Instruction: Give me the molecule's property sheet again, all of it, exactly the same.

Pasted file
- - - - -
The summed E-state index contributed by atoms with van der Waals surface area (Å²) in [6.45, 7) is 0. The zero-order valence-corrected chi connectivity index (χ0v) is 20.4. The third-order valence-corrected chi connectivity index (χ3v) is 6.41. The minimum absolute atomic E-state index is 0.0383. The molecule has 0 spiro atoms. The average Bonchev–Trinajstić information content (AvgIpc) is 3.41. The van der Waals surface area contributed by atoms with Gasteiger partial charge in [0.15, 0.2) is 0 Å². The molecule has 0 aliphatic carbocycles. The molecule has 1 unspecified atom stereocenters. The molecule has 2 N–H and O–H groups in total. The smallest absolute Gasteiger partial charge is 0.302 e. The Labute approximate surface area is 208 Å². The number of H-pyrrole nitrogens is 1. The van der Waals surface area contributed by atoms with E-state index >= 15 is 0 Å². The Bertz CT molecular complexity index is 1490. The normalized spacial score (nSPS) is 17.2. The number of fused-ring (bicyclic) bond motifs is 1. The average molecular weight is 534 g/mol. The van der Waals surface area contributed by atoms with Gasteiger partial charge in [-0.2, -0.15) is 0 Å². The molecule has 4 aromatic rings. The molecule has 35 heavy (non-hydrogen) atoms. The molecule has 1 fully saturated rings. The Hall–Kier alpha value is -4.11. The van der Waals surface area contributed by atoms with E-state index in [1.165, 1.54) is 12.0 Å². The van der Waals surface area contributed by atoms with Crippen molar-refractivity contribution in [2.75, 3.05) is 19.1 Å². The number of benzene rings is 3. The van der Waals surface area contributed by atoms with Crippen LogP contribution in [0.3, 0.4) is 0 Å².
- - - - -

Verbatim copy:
The summed E-state index contributed by atoms with van der Waals surface area (Å²) in [6.45, 7) is 0. The zero-order valence-corrected chi connectivity index (χ0v) is 20.4. The third-order valence-corrected chi connectivity index (χ3v) is 6.41. The minimum absolute atomic E-state index is 0.0383. The molecule has 0 spiro atoms. The average Bonchev–Trinajstić information content (AvgIpc) is 3.41. The van der Waals surface area contributed by atoms with Gasteiger partial charge in [0.15, 0.2) is 0 Å². The molecule has 0 aliphatic carbocycles. The molecule has 1 unspecified atom stereocenters. The molecule has 2 N–H and O–H groups in total. The smallest absolute Gasteiger partial charge is 0.302 e. The Labute approximate surface area is 208 Å². The number of H-pyrrole nitrogens is 1. The van der Waals surface area contributed by atoms with E-state index >= 15 is 0 Å². The Bertz CT molecular complexity index is 1490. The normalized spacial score (nSPS) is 17.2. The number of fused-ring (bicyclic) bond motifs is 1. The average molecular weight is 534 g/mol. The van der Waals surface area contributed by atoms with Gasteiger partial charge in [-0.2, -0.15) is 0 Å². The molecule has 4 aromatic rings. The molecule has 35 heavy (non-hydrogen) atoms. The molecule has 1 fully saturated rings. The Hall–Kier alpha value is -4.11. The van der Waals surface area contributed by atoms with E-state index in [1.165, 1.54) is 12.0 Å². The van der Waals surface area contributed by atoms with Crippen molar-refractivity contribution in [2.75, 3.05) is 19.1 Å². The number of benzene rings is 3. The van der Waals surface area contributed by atoms with Crippen LogP contribution in [0.3, 0.4) is 0 Å².